Measuring disease activity and functional status in patients with scleroderma and Raynaud's phenomenon.
Posted Nov 22 2009 10:03pm
Bt Merkel PA. and colleague
To document disease activity and functional status in patients with scleroderma (systemic sclerosis [SSc]) and Raynaud's phenomenon (RP) and to determine the sensitivity to change, reliability, ease of use, and validity of various outcome measures in these patients.
Patients with SSc and moderate-to-severe RP participating in a multicenter RP treatment trial completed daily diaries documenting the frequency and duration of RP attacks and recorded a daily Raynaud's Condition Score (RCS). Mean scores for the 2-week periods prior to baseline (week 0), end of trial (week 6), and posttrial followup (week 12) were calculated.
At weeks 0, 6, and 12, physicians completed 3 global assessment scales and performed clinical assessments of digital ulcers and infarcts; patients completed the Health Assessment Questionnaire (HAQ), the Arthritis Impact Measurement Scales 2 (AIMS2) mood and tension subscales, 5 specific SSc/RP-related visual analog scales (VAS), and 3 other VAS global assessments. We used these measures to document baseline disease activity and to assess their construct validity, sensitivity to change, and reliability in trial data.
Two hundred eighty-one patients (248 women, 33 men; mean age 50.4 years [range 18-82 years]) from 14 centers participated. Forty-eight percent had limited cutaneous SSc; 52% had diffuse cutaneous SSc. Fifty-nine patients (21%) had digital ulcers at baseline. Patients had 3.89 +/- 2.33 (mean +/- SD) daily RP attacks (range 0.8-14.6), with a duration of 82.1 +/- 91.6 minutes/attack. RCS for RP activity (possible range 0-10) was 4.30 +/- 1.92. HAQ scores (0-3 scale) indicated substantial disability at baseline (total disability 0.86, pain 1.19), especially among the subscales pertaining to hand function (grip, eating, dressing).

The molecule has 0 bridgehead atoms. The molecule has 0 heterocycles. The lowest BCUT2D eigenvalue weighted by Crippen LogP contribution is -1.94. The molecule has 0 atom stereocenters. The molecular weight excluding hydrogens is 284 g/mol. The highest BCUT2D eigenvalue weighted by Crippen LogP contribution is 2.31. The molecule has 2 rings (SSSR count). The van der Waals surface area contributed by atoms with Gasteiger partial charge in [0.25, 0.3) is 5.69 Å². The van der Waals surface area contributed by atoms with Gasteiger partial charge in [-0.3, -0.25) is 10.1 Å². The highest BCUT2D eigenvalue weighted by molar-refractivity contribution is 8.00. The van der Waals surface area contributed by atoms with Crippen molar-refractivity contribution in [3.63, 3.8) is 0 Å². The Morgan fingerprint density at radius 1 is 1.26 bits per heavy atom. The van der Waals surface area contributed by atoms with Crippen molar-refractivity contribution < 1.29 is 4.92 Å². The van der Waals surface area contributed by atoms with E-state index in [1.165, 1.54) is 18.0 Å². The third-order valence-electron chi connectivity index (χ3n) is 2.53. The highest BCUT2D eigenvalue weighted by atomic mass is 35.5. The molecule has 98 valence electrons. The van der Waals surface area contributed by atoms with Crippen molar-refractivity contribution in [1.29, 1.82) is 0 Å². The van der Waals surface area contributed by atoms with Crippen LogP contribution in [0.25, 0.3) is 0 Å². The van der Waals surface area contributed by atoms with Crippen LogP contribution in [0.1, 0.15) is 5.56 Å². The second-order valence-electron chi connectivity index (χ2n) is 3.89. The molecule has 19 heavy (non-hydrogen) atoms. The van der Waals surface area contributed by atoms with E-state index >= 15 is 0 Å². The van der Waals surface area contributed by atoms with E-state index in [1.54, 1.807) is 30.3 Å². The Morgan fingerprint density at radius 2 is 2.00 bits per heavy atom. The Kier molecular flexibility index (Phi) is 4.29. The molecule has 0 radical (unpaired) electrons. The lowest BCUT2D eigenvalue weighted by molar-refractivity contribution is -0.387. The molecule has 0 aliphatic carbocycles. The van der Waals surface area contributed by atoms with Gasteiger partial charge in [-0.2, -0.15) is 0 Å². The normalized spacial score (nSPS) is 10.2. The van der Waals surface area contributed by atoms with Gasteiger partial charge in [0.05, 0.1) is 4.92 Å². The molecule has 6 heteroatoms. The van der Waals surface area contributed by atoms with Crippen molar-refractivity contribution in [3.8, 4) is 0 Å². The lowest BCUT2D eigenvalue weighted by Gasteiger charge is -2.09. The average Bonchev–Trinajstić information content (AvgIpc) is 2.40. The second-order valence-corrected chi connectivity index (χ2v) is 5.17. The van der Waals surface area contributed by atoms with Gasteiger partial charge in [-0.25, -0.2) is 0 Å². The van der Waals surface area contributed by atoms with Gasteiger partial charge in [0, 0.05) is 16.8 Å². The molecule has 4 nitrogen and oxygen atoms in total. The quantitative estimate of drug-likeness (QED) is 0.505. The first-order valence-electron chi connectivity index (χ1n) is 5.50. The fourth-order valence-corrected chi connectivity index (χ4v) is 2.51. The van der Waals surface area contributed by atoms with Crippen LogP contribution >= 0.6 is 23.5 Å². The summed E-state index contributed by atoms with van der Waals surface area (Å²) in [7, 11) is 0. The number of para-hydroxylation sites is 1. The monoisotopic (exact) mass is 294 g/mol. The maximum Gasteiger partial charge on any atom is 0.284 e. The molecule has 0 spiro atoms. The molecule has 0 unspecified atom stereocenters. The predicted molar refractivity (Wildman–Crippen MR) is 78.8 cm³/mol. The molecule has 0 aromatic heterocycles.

AIMS2 mood and tension scores were fairly high, as were many of the VAS scores. Patients with digital ulcers had worse RCS, pain, HAQ disability (overall, grip, eating, and dressing), physician's global assessment, and tension, but no significant difference in the frequency of RP, duration of RP, patient's global assessment, or mood, compared with patients without digital ulcers. VAS scores for digital ulcers as rated by the patients were not consistent with the physician's ratings.
Factor analysis of the 18 measures showed strong associations among variables in 4 distinct domains: disease activity, RP measures, digital ulcer measures, and mood/tension. Reliability of the RCS, HAQ pain and disability scales, and AIMS2 mood and tension subscales was high. The RP measures demonstrated good sensitivity to change (effect sizes 0.33-0.76).
Our findings demonstrate that the significant activity, disability, pain, and psychological impact of RP and digital ulcers in SSc can be measured by a small set of valid and reliable outcome measures. These outcome measures provide information beyond the quantitative metrics of RP attacks. We propose a core set of measures for use in clinical trials of RP in SSc patients that includes the RCS, patient and physician VAS ratings of RP activity, a digital ulcer/infarct measure, measures of disability and pain (HAQ), and measures of psychological function (AIMS2).